Best of luck to former Islanders captain Doug Weight who announced his retirement just before Memorial Day. Weight, one of the classiest guys to ever lace up the skates, will become an assistant coach and a special assistant to Isles GM Garth Snow.

If you are looking for a good Father’s Day gift, pick up a copy of David Barrett’s Golfing With Dad (Skyhorse Publishing). Barrett gets such great PGA and LPGA pros as Arnold Palmer, Jack Nicklaus, Raymond Floyd, and Christina Kim to share their recollections of being on the links as kids with the man most responsible for shaping their lives.

Chris Jericho has been one of the WWE’s wittiest and best in-in-ring performers for years. Jericho reveals more behind-the-scenes stuff about life in the pro wrestling biz in his second book, Undisputed (Grand Central Publishing).

All wrestling fans were saddened by the death of Randy “Macho Man” Savage. Along with such comedic and talented grapplers as Hulk Hogan, Ted DiBiase , Roddy Piper, Savage helped make the ‘80s and early ‘90s a golden age for the WWE.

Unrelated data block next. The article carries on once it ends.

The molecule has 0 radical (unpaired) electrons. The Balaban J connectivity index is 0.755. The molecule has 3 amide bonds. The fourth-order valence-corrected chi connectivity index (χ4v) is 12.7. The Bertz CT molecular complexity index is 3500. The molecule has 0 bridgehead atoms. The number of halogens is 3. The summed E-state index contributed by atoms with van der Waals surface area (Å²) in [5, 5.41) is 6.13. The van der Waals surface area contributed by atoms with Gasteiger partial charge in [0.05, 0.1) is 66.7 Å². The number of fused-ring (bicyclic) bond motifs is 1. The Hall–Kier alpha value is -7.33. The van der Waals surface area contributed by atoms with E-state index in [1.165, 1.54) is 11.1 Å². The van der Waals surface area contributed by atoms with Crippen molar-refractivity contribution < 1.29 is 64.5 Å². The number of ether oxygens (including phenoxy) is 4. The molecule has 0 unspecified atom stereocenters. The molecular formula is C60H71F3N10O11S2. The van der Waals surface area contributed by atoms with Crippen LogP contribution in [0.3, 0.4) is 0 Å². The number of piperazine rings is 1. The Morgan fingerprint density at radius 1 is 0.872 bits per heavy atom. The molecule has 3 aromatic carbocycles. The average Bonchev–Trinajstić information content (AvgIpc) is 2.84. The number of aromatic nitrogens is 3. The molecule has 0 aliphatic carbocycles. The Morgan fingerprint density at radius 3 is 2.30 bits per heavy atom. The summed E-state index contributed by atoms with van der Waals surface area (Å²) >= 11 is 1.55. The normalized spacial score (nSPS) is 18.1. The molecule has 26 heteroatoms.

The feds are really starting to crack down on Internet gaming. They recently took down the website, www.bookmaker.com, which posted not only traditional sports book odds but gave the odds on such non-traditional wagering action as which film would be the highest grossing of the summer and which TV show would be the first cancellation of the fall season.

One of my all-time favorite columnists is Stanley Bing who I first read when I was an economics major back in the day at Columbia University and was subscribing to Esquire. Now a columnist with Fortune, Bing has written about the major leaguers of big business with an on-the-money sense of humor. His latest book, Bingsop’s Fables (Harper), are short stories written in the style of Aesop that tickle the funny bone but whose message is quite accurate.

If you are looking for premium water that tastes great (better than Evian and is eco-friendly, check out H2O Spring Water (yes, that is what it’s called) that comes in a tetra box package.

Internet radio is becoming a terrific hotbed for sports programming. Two shows that are worth catching on the Sports Talk Network (www.sportstalknetwork.com) are The Hockey Beat with Mr. Hockey himself, Ashley Scharge, which can be heard Monday nights at 7 PM EDT, while on the following night at 7PM EDT, Rick Morris hosts the FDH Lounge where celebrities, athletes, and media types can talk about a variety of topics and very little is off the table. This is exactly the kind of show that should be on Sirius XM.